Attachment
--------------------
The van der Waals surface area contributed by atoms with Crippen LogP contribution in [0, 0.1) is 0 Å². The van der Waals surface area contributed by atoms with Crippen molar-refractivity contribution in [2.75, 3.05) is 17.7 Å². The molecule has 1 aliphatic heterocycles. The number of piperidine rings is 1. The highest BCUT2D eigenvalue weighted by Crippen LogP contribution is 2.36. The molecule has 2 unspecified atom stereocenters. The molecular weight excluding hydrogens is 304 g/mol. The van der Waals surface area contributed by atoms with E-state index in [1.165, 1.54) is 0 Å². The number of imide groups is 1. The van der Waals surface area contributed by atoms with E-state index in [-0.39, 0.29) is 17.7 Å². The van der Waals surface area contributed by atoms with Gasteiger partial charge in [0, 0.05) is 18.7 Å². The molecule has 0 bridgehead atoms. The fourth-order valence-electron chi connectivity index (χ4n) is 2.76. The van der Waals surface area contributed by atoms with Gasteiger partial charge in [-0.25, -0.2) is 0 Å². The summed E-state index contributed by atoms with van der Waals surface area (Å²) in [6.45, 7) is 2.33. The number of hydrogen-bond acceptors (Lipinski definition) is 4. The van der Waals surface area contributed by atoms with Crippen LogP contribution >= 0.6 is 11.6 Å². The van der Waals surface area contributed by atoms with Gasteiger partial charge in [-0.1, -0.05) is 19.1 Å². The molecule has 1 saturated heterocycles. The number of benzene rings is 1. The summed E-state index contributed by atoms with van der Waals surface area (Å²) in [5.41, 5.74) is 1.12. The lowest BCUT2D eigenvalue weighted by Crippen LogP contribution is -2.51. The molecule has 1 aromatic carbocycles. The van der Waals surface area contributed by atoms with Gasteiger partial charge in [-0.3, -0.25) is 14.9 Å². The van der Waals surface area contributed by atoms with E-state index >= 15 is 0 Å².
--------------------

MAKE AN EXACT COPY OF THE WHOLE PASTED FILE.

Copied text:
The van der Waals surface area contributed by atoms with Crippen LogP contribution in [0, 0.1) is 0 Å². The van der Waals surface area contributed by atoms with Crippen molar-refractivity contribution in [2.75, 3.05) is 17.7 Å². The molecule has 1 aliphatic heterocycles. The number of piperidine rings is 1. The highest BCUT2D eigenvalue weighted by Crippen LogP contribution is 2.36. The molecule has 2 unspecified atom stereocenters. The molecular weight excluding hydrogens is 304 g/mol. The van der Waals surface area contributed by atoms with E-state index in [1.165, 1.54) is 0 Å². The number of imide groups is 1. The van der Waals surface area contributed by atoms with E-state index in [-0.39, 0.29) is 17.7 Å². The van der Waals surface area contributed by atoms with Gasteiger partial charge in [0, 0.05) is 18.7 Å². The molecule has 0 bridgehead atoms. The fourth-order valence-electron chi connectivity index (χ4n) is 2.76. The van der Waals surface area contributed by atoms with Gasteiger partial charge in [-0.25, -0.2) is 0 Å². The summed E-state index contributed by atoms with van der Waals surface area (Å²) in [6.45, 7) is 2.33. The number of hydrogen-bond acceptors (Lipinski definition) is 4. The van der Waals surface area contributed by atoms with Crippen LogP contribution >= 0.6 is 11.6 Å². The van der Waals surface area contributed by atoms with Gasteiger partial charge in [-0.1, -0.05) is 19.1 Å². The molecule has 1 saturated heterocycles. The number of benzene rings is 1. The summed E-state index contributed by atoms with van der Waals surface area (Å²) in [5.41, 5.74) is 1.12. The lowest BCUT2D eigenvalue weighted by Crippen LogP contribution is -2.51. The molecule has 1 aromatic carbocycles. The van der Waals surface area contributed by atoms with Gasteiger partial charge in [-0.3, -0.25) is 14.9 Å². The van der Waals surface area contributed by atoms with E-state index >= 15 is 0 Å².